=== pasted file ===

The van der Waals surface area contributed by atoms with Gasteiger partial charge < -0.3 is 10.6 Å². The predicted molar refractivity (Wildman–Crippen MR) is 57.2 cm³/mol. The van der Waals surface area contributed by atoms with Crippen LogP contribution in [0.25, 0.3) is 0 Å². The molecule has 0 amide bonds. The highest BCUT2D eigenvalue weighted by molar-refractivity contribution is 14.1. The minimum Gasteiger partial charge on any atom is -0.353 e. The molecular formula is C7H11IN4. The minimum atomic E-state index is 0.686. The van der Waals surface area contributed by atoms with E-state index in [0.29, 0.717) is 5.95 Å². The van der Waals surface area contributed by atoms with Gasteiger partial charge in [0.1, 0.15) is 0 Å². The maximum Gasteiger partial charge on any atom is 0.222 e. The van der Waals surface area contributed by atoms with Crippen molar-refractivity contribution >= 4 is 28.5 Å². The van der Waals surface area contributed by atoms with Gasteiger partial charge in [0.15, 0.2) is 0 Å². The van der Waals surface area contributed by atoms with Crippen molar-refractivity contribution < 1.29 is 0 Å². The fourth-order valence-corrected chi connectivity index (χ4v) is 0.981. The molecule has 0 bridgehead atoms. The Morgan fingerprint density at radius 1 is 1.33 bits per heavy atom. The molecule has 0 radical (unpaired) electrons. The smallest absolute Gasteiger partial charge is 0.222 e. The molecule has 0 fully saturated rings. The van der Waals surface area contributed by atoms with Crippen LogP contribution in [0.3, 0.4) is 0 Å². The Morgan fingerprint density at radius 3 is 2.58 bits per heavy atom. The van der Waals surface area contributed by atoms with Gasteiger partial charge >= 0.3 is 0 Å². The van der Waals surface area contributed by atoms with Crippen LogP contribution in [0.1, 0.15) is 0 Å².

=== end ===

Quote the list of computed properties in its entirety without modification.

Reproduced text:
The van der Waals surface area contributed by atoms with Gasteiger partial charge < -0.3 is 10.6 Å². The predicted molar refractivity (Wildman–Crippen MR) is 57.2 cm³/mol. The van der Waals surface area contributed by atoms with Crippen LogP contribution in [0.25, 0.3) is 0 Å². The molecule has 0 amide bonds. The highest BCUT2D eigenvalue weighted by molar-refractivity contribution is 14.1. The minimum Gasteiger partial charge on any atom is -0.353 e. The molecular formula is C7H11IN4. The minimum atomic E-state index is 0.686. The van der Waals surface area contributed by atoms with E-state index in [0.29, 0.717) is 5.95 Å². The van der Waals surface area contributed by atoms with Gasteiger partial charge in [0.1, 0.15) is 0 Å². The maximum Gasteiger partial charge on any atom is 0.222 e. The van der Waals surface area contributed by atoms with Crippen molar-refractivity contribution >= 4 is 28.5 Å². The van der Waals surface area contributed by atoms with Gasteiger partial charge in [0.15, 0.2) is 0 Å². The van der Waals surface area contributed by atoms with Crippen molar-refractivity contribution < 1.29 is 0 Å². The fourth-order valence-corrected chi connectivity index (χ4v) is 0.981. The molecule has 0 bridgehead atoms. The Morgan fingerprint density at radius 1 is 1.33 bits per heavy atom. The molecule has 0 radical (unpaired) electrons. The smallest absolute Gasteiger partial charge is 0.222 e. The molecule has 0 fully saturated rings. The van der Waals surface area contributed by atoms with Crippen LogP contribution in [0.3, 0.4) is 0 Å². The Morgan fingerprint density at radius 3 is 2.58 bits per heavy atom. The van der Waals surface area contributed by atoms with Gasteiger partial charge >= 0.3 is 0 Å². The van der Waals surface area contributed by atoms with Crippen LogP contribution in [0.1, 0.15) is 0 Å².